That’s another advantage – the cost. When you really understand how much you’re spending on the gas, the two-stroke oil and the maintenance and replacement parts, and how much cheaper it is to charge the batteries with electricity, you see how much cost you can save. When I was doing it myself, I almost felt like I was getting away with something – charging my battery tools for four cents on the dollar and I’m doing the same work as the guy across the street using gas. So, if you have the mindset to take care of your electric fleet of tools you will get that benefit of lower operating costs, and the ROI and bigger margins running your business.
What is your experience about the payback period for the investment a landscape contractor would have to make to transition to electric tools?
From my experience, when you get the lithium batteries and the tools to year two and a half, or year three, you’re in the clear for the most part on handheld tools, for sure. And the warranties are for two to three years, by the way. And this is why we feel it’s so important to provide some level of education, to make sure you get the long life from these tools that they are capable of. Our primary goal is to allow the industry that is converting from gas to electric to realize their return on investment and have this be at least a break — even proposition. Once they get those tools to year three and beyond, that’s when they start to operate at a real profit — that’s what we call the gravy period.
We’ve been talking a lot about the professional landscape industry, but let’s talk about homeowners for a minute. Do you have any tips for people who are thinking about making the switch for their own yards, people doing their own work?
We encourage homeowners to do a couple of things — if you do your own yard, get a suite of battery tools from one manufacturer, and just replace all of the gas tools in one fell swoop. We feel that there’s an economy to buying a suite of tools rather than just one at a time. For example, with some of the manufacturers, they sell a kit, like a lawn mower, and it comes with the charger and a battery and the lawn mower. And then you can buy the other tools without the battery and charger – just use that same battery from the lawn mower.
Or you can create your own AGZA Green Zone space with your gardeners by purchasing a dedicated suite of tools for your property and allow your gardeners access to it. We started this residential Green Zone initiative, and it has really caught on in a lot of communities.
What do you recommend people do with their old gas stuff that they retire?
I would have it scrapped. You don’t want it sold and reanimated so it can go out there and create more noise and more pollution. You can take it to the local scrap yard, and do some things to it, if you will, to make sure that it can’t be revived.
I have seen sales projection data that says nearly 50% of hand-held outdoor power tools sold in 2021 will be battery electric. This is way ahead of electric cars as a reference which are still less than 2% of sales. Are you seeing this transition at the contractor level in line with these numbers, and where do you think things are going to be in say 5 years are so with this industry?
Well, first, there’s a labor shortage. And I think, because of that labor shortage the industry is going to turn to innovation, and make even more progress into electric. I think that robotics is going to be a huge part of this industry — primarily with mowing tasks. You’re already seeing them. As you know, we work closely with a lot of the equipment manufacturers. Graze, for example, is making an autonomous robotic mower that has a full size, 16-inch deck for commercial applications. So, I feel that we are going to see a lot of innovation in this area.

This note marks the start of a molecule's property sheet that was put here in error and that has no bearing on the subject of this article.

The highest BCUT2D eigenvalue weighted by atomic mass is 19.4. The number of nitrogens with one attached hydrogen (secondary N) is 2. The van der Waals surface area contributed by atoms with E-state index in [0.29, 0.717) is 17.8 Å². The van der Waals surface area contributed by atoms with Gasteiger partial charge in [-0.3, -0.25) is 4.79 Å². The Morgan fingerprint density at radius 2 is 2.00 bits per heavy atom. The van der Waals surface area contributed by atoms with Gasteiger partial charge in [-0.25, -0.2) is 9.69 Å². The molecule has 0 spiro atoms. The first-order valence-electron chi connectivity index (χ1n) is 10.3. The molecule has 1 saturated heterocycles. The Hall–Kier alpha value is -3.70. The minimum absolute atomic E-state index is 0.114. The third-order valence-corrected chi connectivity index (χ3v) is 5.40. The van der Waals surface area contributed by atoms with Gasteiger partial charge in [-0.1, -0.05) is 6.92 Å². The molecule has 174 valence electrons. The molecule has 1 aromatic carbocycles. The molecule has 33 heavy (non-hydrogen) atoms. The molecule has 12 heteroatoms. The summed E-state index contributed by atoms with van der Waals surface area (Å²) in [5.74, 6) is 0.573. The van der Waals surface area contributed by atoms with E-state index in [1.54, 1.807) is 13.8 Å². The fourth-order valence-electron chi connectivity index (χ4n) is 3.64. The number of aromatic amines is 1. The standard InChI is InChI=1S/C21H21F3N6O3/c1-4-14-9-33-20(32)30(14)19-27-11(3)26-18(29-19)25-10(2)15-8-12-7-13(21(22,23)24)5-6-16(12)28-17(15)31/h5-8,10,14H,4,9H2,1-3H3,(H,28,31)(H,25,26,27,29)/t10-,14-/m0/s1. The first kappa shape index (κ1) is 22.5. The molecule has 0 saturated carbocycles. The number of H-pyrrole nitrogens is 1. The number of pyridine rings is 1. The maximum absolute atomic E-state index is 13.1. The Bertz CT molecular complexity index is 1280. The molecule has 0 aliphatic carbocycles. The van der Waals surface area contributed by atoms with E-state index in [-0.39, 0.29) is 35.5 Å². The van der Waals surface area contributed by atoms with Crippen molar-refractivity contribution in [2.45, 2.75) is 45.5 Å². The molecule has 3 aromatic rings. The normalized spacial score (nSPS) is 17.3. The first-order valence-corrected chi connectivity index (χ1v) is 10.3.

And then battery technology — manufacturers are going to push the envelope here to get more power without making the batteries heavier. Right now, it’s estimated that less than 10 percent of this industry, commercially speaking, is operating with battery tools. We’ve really made some amazing strides and it’s growing fast. That said, I really feel in five years, I think we might be at 50 percent, if not more.
Do you sense that the workers themselves are getting more aware of the health concerns with their jobs? I always wonder whether they know it and don’t say anything about it because they are just trying to make a living or whether they don’t know that it’s dangerous to their health.
Great question. That’s generational. We interact with hundreds of workers a month. So, I would say that people in their 40s, 50s, 60s, and those guys in their 70s still doing this, they’re going to be less likely to speak up. But anybody let’s just say 40 and under, they’re definitely saying – “I don’t want to use this. This thing is bad for my health.” The younger generation definitely is more cognizant and mindful of the health issues. And it’s not just the gas tools, it’s the pesticides, the herbicides. So, there are employment implications of using these gas tools, and the work environment that it creates. And so, when you couple this with the labor shortage we were talking about, it means the industry has to change.
Find out more about the state of All Electric Yard Care at a free webinar on June 23rd at 12:00 Noon PDT. The presentation will feature Dan Mabe from AGZA, and representatives from EGO and Husqvarna – two brands that are making a serious commitment to high quality electric landscaping equipment.
Brian Stewart is the Founder of Electrify Now, a volunteer driven organization working to promote electrification and renewable energy solutions.